What Not To Do When Getting Your Child A Pet

What Not To Do When Getting Your Child A Pet?

Your little one has begged you for a puppy since they first learned to talk. You weighed the pros and cons and are wavering in your “no” resolve. What could go wrong?

Pets offer a loving and gentle way to teach your child responsibility. However, not everyone is up to the task of taking care of an animal.

Here’s why to consider adopting a companion and six things you should not do when honoring your little one’s request. 

Why Should You Consider Getting Your Child A Pet?

Pets offer multiple benefits to kids. Here are a few. 

1. It Teaches Responsibility 

How to Stop Your Child From Tormenting Your Pet? Well, Getting a pet introduces them to having another living creature rely on them to stay alive. It’s the closest thing to becoming a parent outside of reaching adulthood and taking that step. 

As such, pets can teach your children responsibility in a loving, kind manner. Instead of harsh “shoulds,” they feel inspired to tackle their chores because they care for their furry friends. 

2. It Helps Them to Stay More Active 

Currently, fewer than one in ten children gets the physical activity they need, which may be why obesity rates remain at epidemic levels.

Pets get little bodies moving — even hamsters need their cages cleaned while they exercise in a play ball.

3. It Alleviates Loneliness

Kids aren’t immune to loneliness, and they may endure increased isolation due to the changes spurred by the novel coronavirus.

If they miss their friends while they homeschool, a pet can help make up for the lack. 

4. It Benefits Their Mental Health 

Fully 74% of people with pets say they improved their mental health, and others in their lives also notice the attitude change.

If your child developed signs of anxiety or depression during the shutdown, a pet could regain a sense of normalcy. 

5. It Might Reduce Future Allergies 

Getting your child a pet young may reduce their chances of allergies later in life.

Researchers from Sweden studied over 1,200 children who had a pet before the age of one.

Households with five or more cats or dogs had zero reports of symptoms like hay fever and sinusitis. 

What Should You Not Do When Getting Your Child A Pet?

That said, owning an animal comes with a significant degree of responsibility.

As the parent, you need to accept it if your child fails to fulfill their obligations, so avoid the following six things you should not do when getting your child a pet.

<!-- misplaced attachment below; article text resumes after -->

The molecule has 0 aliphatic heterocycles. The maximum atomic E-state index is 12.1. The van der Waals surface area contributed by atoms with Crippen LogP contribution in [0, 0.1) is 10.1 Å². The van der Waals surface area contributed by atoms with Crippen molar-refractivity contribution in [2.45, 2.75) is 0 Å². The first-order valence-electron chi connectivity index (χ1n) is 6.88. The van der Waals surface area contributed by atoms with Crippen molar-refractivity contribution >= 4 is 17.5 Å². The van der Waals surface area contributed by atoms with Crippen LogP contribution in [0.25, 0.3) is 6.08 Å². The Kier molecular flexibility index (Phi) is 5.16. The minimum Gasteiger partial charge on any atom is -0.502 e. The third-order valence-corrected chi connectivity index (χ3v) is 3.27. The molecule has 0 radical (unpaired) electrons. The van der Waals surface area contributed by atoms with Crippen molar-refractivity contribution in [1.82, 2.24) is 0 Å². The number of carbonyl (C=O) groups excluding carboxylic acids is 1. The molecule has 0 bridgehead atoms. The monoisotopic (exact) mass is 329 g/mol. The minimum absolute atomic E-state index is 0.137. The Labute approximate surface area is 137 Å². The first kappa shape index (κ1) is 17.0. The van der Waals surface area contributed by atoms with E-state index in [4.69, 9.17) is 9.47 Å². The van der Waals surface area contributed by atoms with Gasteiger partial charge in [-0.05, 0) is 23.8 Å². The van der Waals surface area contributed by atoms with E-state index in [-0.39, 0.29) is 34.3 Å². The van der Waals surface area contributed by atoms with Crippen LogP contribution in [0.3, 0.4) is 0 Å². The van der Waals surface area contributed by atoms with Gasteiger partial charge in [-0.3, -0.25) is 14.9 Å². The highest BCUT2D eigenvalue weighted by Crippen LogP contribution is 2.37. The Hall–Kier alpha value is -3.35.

1. Doing So as a Surprise

When you watch made-for-TV movies, every child squeals in delight when their parent brings home a puppy.

Not every real-life kid enjoys animals, though. Some sensitive toddlers may react with fear — make sure your little one expresses interest before gifting. 

2. Underestimating the Time Commitment

The time required to care for an animal depends on its species, breed, and age.

You can care for a goldfish for little more than an hour a week. Conversely, young, rambunctious puppies can eat up two to three hours of your time every day. 

The moral? If you’re working multiple part-time jobs to eke by during the shutdown while juggling homeschool, hold off on the Jack Russell terrier. Opt for a gerbil or betta. 

3. Not Investigating the Financial Ramifications

Pets can cost a pretty penny. If an emergency arises, vet bills can soar into the thousands, and few parents relish telling their child they can’t afford treatment.

Consider the cost of the health insurance part of ownership.

Plus, some breeds eat — a lot. A St. Bernard needs five to six cups of dry food at a bare minimum daily. If your pet requires a special diet, costs can soar. Make sure you have a well-padded emergency fund. 

4. Overlooking Allergies

Tragically, two out of five owners who surrender pets to shelters cite household allergies.

To avoid heartbreak and animal cruelty, let your child visit with other furry critters before investing in one.

You don’t want to discover that Fifi makes sleep impossible for your little one due to dander. 

5. Misreading Your Child’s Temperament 

Your child may cry, stamp their feet and throw a complete tantrum for a puppy.

However, if they did the same when the “Baby Shark” tablet came out — which now gathers dust in their playroom — consider how sincere their request is.

It’s one thing if they’ve nagged you every day for two years. It’s quite another if their best friend recently adopted a kitten, and they want in on the “cool kids” club. 

6. Treating Your Pet Like an Object

A pet is not a toy or another object that you can discard or give away when it outlives its usefulness.

Companion animals are capable of emotion, and they are living creatures that you shouldn’t merely surrender on a whim when they become troublesome. 

Plus, if you’re investing in an animal to teach your child responsibility, what lesson do they learn if you take their Easter bunny to the shelter two weeks after the eggs turn rotten?

You’ve shown them that it’s okay to give up, even when it hurts others —  not the moral value most parents hope to instill. 

Know What Not To Do When Getting Your Child A Pet 

Pets are fabulous family additions and teach your children responsibility.

However, as a parent, you must carefully consider if your little one is ready for the obligations that come with caring for a separate, living creature.